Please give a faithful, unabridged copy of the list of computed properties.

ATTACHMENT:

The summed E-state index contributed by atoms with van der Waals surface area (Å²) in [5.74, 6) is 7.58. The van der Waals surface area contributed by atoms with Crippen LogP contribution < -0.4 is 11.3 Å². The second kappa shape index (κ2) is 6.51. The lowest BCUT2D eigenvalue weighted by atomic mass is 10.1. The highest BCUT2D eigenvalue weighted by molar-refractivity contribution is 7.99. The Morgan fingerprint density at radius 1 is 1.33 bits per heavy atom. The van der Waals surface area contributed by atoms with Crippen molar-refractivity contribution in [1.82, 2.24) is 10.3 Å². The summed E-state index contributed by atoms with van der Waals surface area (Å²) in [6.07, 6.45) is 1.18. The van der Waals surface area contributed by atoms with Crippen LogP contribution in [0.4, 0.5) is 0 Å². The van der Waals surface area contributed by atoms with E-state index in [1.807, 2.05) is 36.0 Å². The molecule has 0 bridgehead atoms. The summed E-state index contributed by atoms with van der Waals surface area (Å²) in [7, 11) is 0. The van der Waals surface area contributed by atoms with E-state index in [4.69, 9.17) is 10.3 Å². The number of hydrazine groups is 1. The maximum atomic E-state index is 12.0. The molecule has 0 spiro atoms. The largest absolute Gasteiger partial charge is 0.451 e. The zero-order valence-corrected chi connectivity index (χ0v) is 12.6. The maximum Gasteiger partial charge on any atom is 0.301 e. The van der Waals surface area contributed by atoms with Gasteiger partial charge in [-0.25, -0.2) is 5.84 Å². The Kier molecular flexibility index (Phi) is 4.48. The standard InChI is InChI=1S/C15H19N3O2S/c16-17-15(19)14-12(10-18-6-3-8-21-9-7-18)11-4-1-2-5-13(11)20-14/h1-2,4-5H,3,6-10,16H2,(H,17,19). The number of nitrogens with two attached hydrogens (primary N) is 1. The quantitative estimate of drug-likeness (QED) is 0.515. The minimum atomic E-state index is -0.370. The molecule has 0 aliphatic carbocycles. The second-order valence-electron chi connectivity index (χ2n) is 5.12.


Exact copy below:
The summed E-state index contributed by atoms with van der Waals surface area (Å²) in [5.74, 6) is 7.58. The van der Waals surface area contributed by atoms with Crippen LogP contribution < -0.4 is 11.3 Å². The second kappa shape index (κ2) is 6.51. The lowest BCUT2D eigenvalue weighted by atomic mass is 10.1. The highest BCUT2D eigenvalue weighted by molar-refractivity contribution is 7.99. The Morgan fingerprint density at radius 1 is 1.33 bits per heavy atom. The van der Waals surface area contributed by atoms with Crippen molar-refractivity contribution in [1.82, 2.24) is 10.3 Å². The summed E-state index contributed by atoms with van der Waals surface area (Å²) in [6.07, 6.45) is 1.18. The van der Waals surface area contributed by atoms with Crippen LogP contribution in [0.4, 0.5) is 0 Å². The van der Waals surface area contributed by atoms with E-state index in [1.807, 2.05) is 36.0 Å². The molecule has 0 bridgehead atoms. The summed E-state index contributed by atoms with van der Waals surface area (Å²) in [7, 11) is 0. The van der Waals surface area contributed by atoms with E-state index in [4.69, 9.17) is 10.3 Å². The number of hydrazine groups is 1. The maximum atomic E-state index is 12.0. The molecule has 0 spiro atoms. The largest absolute Gasteiger partial charge is 0.451 e. The zero-order valence-corrected chi connectivity index (χ0v) is 12.6. The maximum Gasteiger partial charge on any atom is 0.301 e. The van der Waals surface area contributed by atoms with Gasteiger partial charge in [-0.25, -0.2) is 5.84 Å². The Kier molecular flexibility index (Phi) is 4.48. The standard InChI is InChI=1S/C15H19N3O2S/c16-17-15(19)14-12(10-18-6-3-8-21-9-7-18)11-4-1-2-5-13(11)20-14/h1-2,4-5H,3,6-10,16H2,(H,17,19). The number of nitrogens with two attached hydrogens (primary N) is 1. The quantitative estimate of drug-likeness (QED) is 0.515. The minimum atomic E-state index is -0.370. The molecule has 0 aliphatic carbocycles. The second-order valence-electron chi connectivity index (χ2n) is 5.12.